The almost meteoric rise to fame of David Beckham had humble beginnings. Born in London a stone's throw from West Ham United's Upton Park, his exceptional talents were quickly in demand by the time he reached his early teens. But oddly enough rather than staying close to his roots he jumped at the chance to pursue his dream and play for the club he had followed since his youth, Manchester United. It was a decision that was to reap bountiful rewards for the Northern club while in turn generated a great deal of scorn among Beckham's native Londoners.

Aged only 16, Beckham set down the road towards stardom but fame and fortune were still several years away. Silverware however was much closer at hand as within 10 months of moving north Beckham helped United's Youth Team win the FA Youth Cup in May 1992. Many of the members of the winning team were tipped for big futures, among them Scholes, Butt and the Neville brothers. But Beckham was singled out by Alex Ferguson as possibly the most promising of the lot.

However Beckham was not to follow the same route as Ryan Giggs, who was a first team regular by the age of 18. His lack of physical strength meant another two years in the reserves were ahead of him before his first team debut. But when it came he didn't hesitate to grab onto it with both hands. Crippled by injury and suspension going into their Champions' League game with Galatasaray at Old Trafford, United were forced to blood some of their promising yet inexperienced young talent. Beckham was one of these and gave United fans a glimpse of what was to come in years to follow with an assured and confident performance, capped by a debut goal.

Despite long term injuries to Andrei Kanchelskis throughout the remainder of the 1994/95 season Beckham was not ready to step into the first team permanently and not until 1995/96, when the Russian winger had left the club, that his shot at the big time finally came.

Again Beckham wasn't to disappoint, playing an important part in United's second double winning season. But it wasn't until 1996/97 that he was launched fully into the football spotlight. His miraculous 60-yard lob of Wimbledon's Neil Sullivan on the opening day and the spectacular goals that followed, enhanced his reputation as one of England's most promising talents. His England debut against Moldova soon followed in September 1997 and from that point on he was an England regular.

By this time Beckham's talents had truly started to shine. Blessed with a vision not seen from an English midfielder since Glenn Hoddle, his passing both long and short has made him one of the most covetted players in the world. His crossing alone can destroy the most well drilled defence in an instant as proved to such devastating effect against Inter Milan in the 1999 European Cup Quarter-Final at Old Trafford. So accurate and perfectly weighted were Beckham's deliveries that Dwight Yorke only needed to make contact to score both his goals against the Italians.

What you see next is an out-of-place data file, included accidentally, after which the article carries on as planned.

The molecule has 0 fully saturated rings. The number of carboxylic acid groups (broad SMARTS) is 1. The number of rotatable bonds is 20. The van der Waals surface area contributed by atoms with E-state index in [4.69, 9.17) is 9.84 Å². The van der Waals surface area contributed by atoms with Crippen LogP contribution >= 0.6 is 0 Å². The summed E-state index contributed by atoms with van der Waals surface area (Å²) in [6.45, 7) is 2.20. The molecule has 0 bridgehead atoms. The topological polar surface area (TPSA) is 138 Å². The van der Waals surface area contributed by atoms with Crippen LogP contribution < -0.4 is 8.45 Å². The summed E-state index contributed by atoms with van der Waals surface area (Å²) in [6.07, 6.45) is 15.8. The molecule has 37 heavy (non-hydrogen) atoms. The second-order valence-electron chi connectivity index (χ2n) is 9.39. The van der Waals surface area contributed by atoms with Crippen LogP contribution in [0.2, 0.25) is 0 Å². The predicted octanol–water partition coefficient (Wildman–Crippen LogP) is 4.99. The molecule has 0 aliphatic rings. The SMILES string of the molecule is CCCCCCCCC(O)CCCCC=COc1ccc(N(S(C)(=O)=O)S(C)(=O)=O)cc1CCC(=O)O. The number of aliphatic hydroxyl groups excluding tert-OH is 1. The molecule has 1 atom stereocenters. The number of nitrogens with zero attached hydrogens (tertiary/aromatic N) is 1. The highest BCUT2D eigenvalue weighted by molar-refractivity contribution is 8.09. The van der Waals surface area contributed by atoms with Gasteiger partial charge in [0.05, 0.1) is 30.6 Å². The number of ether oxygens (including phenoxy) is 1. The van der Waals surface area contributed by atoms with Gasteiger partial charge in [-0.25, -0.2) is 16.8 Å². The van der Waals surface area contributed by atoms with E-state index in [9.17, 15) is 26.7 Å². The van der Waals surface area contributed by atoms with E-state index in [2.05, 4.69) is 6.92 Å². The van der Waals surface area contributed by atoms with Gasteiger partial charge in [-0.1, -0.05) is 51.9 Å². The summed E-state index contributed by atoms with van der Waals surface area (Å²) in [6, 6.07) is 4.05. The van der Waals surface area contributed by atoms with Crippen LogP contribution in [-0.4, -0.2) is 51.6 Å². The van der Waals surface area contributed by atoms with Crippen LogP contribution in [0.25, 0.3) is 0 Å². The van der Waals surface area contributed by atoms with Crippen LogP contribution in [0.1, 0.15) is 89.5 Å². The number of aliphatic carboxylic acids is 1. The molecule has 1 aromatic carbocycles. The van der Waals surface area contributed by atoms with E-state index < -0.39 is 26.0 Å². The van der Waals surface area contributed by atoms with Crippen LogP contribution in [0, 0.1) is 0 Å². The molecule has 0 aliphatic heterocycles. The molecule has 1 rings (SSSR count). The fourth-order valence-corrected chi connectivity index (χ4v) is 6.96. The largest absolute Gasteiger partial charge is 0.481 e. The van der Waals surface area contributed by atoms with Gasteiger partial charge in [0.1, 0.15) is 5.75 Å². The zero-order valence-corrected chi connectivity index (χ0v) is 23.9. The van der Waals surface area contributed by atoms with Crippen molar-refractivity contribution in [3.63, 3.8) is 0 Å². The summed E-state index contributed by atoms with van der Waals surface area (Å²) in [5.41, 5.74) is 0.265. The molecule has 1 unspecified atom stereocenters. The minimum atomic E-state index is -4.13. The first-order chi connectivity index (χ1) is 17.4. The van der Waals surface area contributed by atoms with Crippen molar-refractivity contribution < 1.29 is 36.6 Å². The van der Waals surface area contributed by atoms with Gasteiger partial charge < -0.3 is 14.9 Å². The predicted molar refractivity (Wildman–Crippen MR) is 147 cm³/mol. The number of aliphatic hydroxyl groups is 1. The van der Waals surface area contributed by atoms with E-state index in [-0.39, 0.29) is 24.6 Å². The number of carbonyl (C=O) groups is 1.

Armed with such explosive power and control of a football it was inevitable that Beckham would be equally devastating at set pieces. Any corners or free-kicks in and around the oppositions box and Beckham will invariable take it. And if the angle is right (and more often than not it is with Beckham) he is never shy to try a strike at goal, often with unstoppable results. His favourite set piece is a shot to the goalkeepers right, dipping over the wall and curling into the corner. As seen in the 1998 World Cup against Colombia and at Old Trafford in the 3:3 thriller with Barcelona in September 1998.

But aside from his distribution and set pieces, his stamina and dexterity set him even further apart from his peers. With a skillful grace he can change direction in an instant while still remaining in complete control of the ball, allowing him to assess all the options available to him and switch the direction of play with devastating speed. While despite competing in a World Cup and being the most fouled Manchester United player in 1998/99, Beckham played over 50 matches and performed with the same enthusiasm and determination in the last game as he had in the first.

However as with so many other great players blessed with similar talents, their temperament can often be their greatest weakness. Beckham is no different, as a moment of rash anger against Argentina in France '98 so fatefully proved. Public opinion towards Beckham had already been on the slide in the preceeding months as his lifestyle and relationship with Spice Girl Victoria Adams received almost obsessive attention from the British media. His sending off against Argentina for tripping Diego Simeone and England's subsequent defeat on penalties resulted in Beckham becoming the scapegoat and public enemy number one.

Questions about his future in the English game ran wild in the press with many predicting his imminent departure to Italy in order to escape the "boo-boys" that lied in wait in the coming season. But the United team and fans rallied around Beckham as he was unfairly treated by all quarters and his future was never really an issue in reality. He wasn't going to turn tail and run. And within 10 months he had been completely vindicated, producing the best football of his career and being recognised by United fans as their player of the year.

Nobody deserved to lift the European Cup in Barcelona more than David Beckham, having endured so much off the field in the previous months. But his performance alone on the night merited his medal. It was one of his finest in a Red shirt considering the absence of Keane and Scholes and the mental and physical fatigue he must has felt. It only went to prove even more conclusively what a priceless footballing talent he is. Where to next? For David Beckham, there are no limits.

Patrick Eustace 2000. Last modified on Thurs, 27 Jan, 2000

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